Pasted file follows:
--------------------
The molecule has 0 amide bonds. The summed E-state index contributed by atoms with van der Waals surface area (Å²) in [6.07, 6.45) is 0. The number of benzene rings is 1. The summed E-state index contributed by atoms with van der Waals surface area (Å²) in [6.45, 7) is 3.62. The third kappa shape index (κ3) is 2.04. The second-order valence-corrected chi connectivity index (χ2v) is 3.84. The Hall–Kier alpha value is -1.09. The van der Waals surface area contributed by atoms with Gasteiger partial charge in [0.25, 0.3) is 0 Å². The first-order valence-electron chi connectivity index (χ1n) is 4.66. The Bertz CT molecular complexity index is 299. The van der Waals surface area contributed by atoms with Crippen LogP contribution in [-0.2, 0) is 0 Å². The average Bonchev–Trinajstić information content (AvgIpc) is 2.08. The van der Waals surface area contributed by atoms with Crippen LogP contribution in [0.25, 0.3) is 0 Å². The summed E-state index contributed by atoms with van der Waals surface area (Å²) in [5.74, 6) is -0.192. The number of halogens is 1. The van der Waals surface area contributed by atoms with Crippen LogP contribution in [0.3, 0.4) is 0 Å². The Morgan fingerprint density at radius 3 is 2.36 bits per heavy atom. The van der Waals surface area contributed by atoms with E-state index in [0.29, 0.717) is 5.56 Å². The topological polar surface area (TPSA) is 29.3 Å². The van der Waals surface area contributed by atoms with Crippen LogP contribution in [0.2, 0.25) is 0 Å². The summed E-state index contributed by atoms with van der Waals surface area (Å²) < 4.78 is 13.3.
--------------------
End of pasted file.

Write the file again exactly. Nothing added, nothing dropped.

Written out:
The molecule has 0 amide bonds. The summed E-state index contributed by atoms with van der Waals surface area (Å²) in [6.07, 6.45) is 0. The number of benzene rings is 1. The summed E-state index contributed by atoms with van der Waals surface area (Å²) in [6.45, 7) is 3.62. The third kappa shape index (κ3) is 2.04. The second-order valence-corrected chi connectivity index (χ2v) is 3.84. The Hall–Kier alpha value is -1.09. The van der Waals surface area contributed by atoms with Gasteiger partial charge in [0.25, 0.3) is 0 Å². The first-order valence-electron chi connectivity index (χ1n) is 4.66. The Bertz CT molecular complexity index is 299. The van der Waals surface area contributed by atoms with Crippen LogP contribution in [-0.2, 0) is 0 Å². The average Bonchev–Trinajstić information content (AvgIpc) is 2.08. The van der Waals surface area contributed by atoms with Crippen LogP contribution in [0.25, 0.3) is 0 Å². The summed E-state index contributed by atoms with van der Waals surface area (Å²) in [5.74, 6) is -0.192. The number of halogens is 1. The van der Waals surface area contributed by atoms with Crippen LogP contribution in [0.3, 0.4) is 0 Å². The Morgan fingerprint density at radius 3 is 2.36 bits per heavy atom. The van der Waals surface area contributed by atoms with E-state index in [0.29, 0.717) is 5.56 Å². The topological polar surface area (TPSA) is 29.3 Å². The van der Waals surface area contributed by atoms with Crippen LogP contribution in [0.2, 0.25) is 0 Å². The summed E-state index contributed by atoms with van der Waals surface area (Å²) < 4.78 is 13.3.